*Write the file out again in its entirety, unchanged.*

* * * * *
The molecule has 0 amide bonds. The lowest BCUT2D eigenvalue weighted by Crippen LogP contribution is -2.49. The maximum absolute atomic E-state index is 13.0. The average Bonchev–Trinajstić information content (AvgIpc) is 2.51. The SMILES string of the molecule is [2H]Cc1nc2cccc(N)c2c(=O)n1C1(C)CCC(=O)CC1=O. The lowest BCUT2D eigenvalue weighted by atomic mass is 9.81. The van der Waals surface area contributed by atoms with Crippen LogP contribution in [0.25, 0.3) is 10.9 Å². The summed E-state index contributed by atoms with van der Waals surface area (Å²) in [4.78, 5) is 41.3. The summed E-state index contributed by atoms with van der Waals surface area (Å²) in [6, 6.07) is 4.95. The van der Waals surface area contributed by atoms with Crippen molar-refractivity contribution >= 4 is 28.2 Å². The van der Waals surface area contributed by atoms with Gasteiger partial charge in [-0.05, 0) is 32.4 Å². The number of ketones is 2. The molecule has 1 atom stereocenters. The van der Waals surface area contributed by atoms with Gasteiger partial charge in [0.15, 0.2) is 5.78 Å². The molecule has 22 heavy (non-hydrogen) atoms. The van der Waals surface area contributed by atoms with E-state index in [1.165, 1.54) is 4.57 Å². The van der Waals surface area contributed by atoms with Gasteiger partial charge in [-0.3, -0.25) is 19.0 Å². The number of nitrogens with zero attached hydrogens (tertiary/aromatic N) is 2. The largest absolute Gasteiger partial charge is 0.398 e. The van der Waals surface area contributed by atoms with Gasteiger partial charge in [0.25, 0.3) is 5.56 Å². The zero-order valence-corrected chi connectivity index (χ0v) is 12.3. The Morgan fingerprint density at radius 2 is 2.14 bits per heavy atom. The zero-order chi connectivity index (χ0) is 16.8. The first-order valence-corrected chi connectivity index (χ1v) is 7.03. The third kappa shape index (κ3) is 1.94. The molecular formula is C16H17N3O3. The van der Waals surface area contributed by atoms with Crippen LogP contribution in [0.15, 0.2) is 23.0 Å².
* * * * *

The molecule has 0 amide bonds. The lowest BCUT2D eigenvalue weighted by Crippen LogP contribution is -2.49. The maximum absolute atomic E-state index is 13.0. The average Bonchev–Trinajstić information content (AvgIpc) is 2.51. The SMILES string of the molecule is [2H]Cc1nc2cccc(N)c2c(=O)n1C1(C)CCC(=O)CC1=O. The lowest BCUT2D eigenvalue weighted by atomic mass is 9.81. The van der Waals surface area contributed by atoms with Crippen LogP contribution in [0.25, 0.3) is 10.9 Å². The summed E-state index contributed by atoms with van der Waals surface area (Å²) in [4.78, 5) is 41.3. The summed E-state index contributed by atoms with van der Waals surface area (Å²) in [6, 6.07) is 4.95. The van der Waals surface area contributed by atoms with Crippen molar-refractivity contribution >= 4 is 28.2 Å². The van der Waals surface area contributed by atoms with Gasteiger partial charge in [-0.05, 0) is 32.4 Å². The number of ketones is 2. The molecule has 1 atom stereocenters. The van der Waals surface area contributed by atoms with Gasteiger partial charge in [0.15, 0.2) is 5.78 Å². The molecule has 22 heavy (non-hydrogen) atoms. The van der Waals surface area contributed by atoms with E-state index in [1.165, 1.54) is 4.57 Å². The van der Waals surface area contributed by atoms with Gasteiger partial charge in [-0.3, -0.25) is 19.0 Å². The number of nitrogens with zero attached hydrogens (tertiary/aromatic N) is 2. The largest absolute Gasteiger partial charge is 0.398 e. The van der Waals surface area contributed by atoms with Gasteiger partial charge in [0.25, 0.3) is 5.56 Å². The zero-order valence-corrected chi connectivity index (χ0v) is 12.3. The Morgan fingerprint density at radius 2 is 2.14 bits per heavy atom. The zero-order chi connectivity index (χ0) is 16.8. The first-order valence-corrected chi connectivity index (χ1v) is 7.03. The third kappa shape index (κ3) is 1.94. The molecular formula is C16H17N3O3. The van der Waals surface area contributed by atoms with Crippen LogP contribution in [0.15, 0.2) is 23.0 Å².